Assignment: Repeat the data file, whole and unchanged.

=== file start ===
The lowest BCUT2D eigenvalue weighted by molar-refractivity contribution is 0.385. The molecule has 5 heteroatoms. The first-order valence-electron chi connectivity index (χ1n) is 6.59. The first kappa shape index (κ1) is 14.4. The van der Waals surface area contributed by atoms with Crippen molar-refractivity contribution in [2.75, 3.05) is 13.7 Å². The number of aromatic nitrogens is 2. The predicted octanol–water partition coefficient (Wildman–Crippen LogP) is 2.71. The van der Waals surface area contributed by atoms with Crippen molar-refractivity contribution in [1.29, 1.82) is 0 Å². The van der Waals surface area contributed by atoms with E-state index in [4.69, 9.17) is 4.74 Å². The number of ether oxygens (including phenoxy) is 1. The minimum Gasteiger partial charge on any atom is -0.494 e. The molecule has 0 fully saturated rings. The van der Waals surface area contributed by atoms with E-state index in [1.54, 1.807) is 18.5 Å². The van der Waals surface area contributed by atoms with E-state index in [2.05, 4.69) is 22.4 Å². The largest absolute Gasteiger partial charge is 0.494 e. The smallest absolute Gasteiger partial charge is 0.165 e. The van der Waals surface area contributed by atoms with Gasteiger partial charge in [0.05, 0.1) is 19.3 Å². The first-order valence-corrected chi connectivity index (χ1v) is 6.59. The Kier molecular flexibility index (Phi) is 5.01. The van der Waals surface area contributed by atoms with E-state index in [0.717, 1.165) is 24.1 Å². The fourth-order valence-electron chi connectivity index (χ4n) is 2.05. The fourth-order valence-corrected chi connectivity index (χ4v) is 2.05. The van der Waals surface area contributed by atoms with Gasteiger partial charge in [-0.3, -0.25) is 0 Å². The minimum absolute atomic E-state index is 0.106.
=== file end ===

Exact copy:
The lowest BCUT2D eigenvalue weighted by molar-refractivity contribution is 0.385. The molecule has 5 heteroatoms. The first-order valence-electron chi connectivity index (χ1n) is 6.59. The first kappa shape index (κ1) is 14.4. The van der Waals surface area contributed by atoms with Crippen molar-refractivity contribution in [2.75, 3.05) is 13.7 Å². The number of aromatic nitrogens is 2. The predicted octanol–water partition coefficient (Wildman–Crippen LogP) is 2.71. The van der Waals surface area contributed by atoms with Crippen molar-refractivity contribution in [1.29, 1.82) is 0 Å². The van der Waals surface area contributed by atoms with E-state index in [4.69, 9.17) is 4.74 Å². The number of ether oxygens (including phenoxy) is 1. The minimum Gasteiger partial charge on any atom is -0.494 e. The molecule has 0 fully saturated rings. The van der Waals surface area contributed by atoms with E-state index in [1.54, 1.807) is 18.5 Å². The van der Waals surface area contributed by atoms with E-state index in [2.05, 4.69) is 22.4 Å². The largest absolute Gasteiger partial charge is 0.494 e. The smallest absolute Gasteiger partial charge is 0.165 e. The van der Waals surface area contributed by atoms with Gasteiger partial charge in [0.05, 0.1) is 19.3 Å². The first-order valence-corrected chi connectivity index (χ1v) is 6.59. The Kier molecular flexibility index (Phi) is 5.01. The van der Waals surface area contributed by atoms with E-state index in [0.717, 1.165) is 24.1 Å². The fourth-order valence-electron chi connectivity index (χ4n) is 2.05. The fourth-order valence-corrected chi connectivity index (χ4v) is 2.05. The van der Waals surface area contributed by atoms with Gasteiger partial charge in [-0.3, -0.25) is 0 Å². The minimum absolute atomic E-state index is 0.106.